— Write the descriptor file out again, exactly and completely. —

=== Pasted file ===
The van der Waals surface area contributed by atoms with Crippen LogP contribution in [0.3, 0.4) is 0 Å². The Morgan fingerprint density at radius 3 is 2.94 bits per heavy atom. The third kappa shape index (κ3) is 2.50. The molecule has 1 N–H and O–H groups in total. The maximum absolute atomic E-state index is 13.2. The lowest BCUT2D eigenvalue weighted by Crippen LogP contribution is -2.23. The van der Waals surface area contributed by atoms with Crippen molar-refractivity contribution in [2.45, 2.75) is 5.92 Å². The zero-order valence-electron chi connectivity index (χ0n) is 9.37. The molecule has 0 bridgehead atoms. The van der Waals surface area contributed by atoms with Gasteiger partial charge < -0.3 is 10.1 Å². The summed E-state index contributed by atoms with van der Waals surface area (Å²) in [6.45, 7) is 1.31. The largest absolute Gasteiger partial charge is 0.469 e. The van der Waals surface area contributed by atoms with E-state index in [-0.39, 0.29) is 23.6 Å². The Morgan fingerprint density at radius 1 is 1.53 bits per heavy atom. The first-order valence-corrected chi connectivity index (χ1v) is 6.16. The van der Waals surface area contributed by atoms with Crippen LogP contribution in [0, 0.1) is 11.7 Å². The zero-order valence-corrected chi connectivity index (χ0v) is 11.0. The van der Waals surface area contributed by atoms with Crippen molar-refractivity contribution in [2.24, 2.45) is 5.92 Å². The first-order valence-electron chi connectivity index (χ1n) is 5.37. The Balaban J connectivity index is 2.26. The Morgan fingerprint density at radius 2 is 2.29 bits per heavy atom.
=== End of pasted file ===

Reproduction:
The van der Waals surface area contributed by atoms with Crippen LogP contribution in [0.3, 0.4) is 0 Å². The Morgan fingerprint density at radius 3 is 2.94 bits per heavy atom. The third kappa shape index (κ3) is 2.50. The molecule has 1 N–H and O–H groups in total. The maximum absolute atomic E-state index is 13.2. The lowest BCUT2D eigenvalue weighted by Crippen LogP contribution is -2.23. The van der Waals surface area contributed by atoms with Crippen molar-refractivity contribution in [2.45, 2.75) is 5.92 Å². The zero-order valence-electron chi connectivity index (χ0n) is 9.37. The molecule has 0 bridgehead atoms. The van der Waals surface area contributed by atoms with Gasteiger partial charge < -0.3 is 10.1 Å². The summed E-state index contributed by atoms with van der Waals surface area (Å²) in [6.45, 7) is 1.31. The largest absolute Gasteiger partial charge is 0.469 e. The van der Waals surface area contributed by atoms with E-state index in [-0.39, 0.29) is 23.6 Å². The Morgan fingerprint density at radius 1 is 1.53 bits per heavy atom. The first-order valence-corrected chi connectivity index (χ1v) is 6.16. The van der Waals surface area contributed by atoms with Crippen LogP contribution in [0, 0.1) is 11.7 Å². The zero-order valence-corrected chi connectivity index (χ0v) is 11.0. The van der Waals surface area contributed by atoms with Crippen molar-refractivity contribution in [2.24, 2.45) is 5.92 Å². The first-order valence-electron chi connectivity index (χ1n) is 5.37. The Balaban J connectivity index is 2.26. The Morgan fingerprint density at radius 2 is 2.29 bits per heavy atom.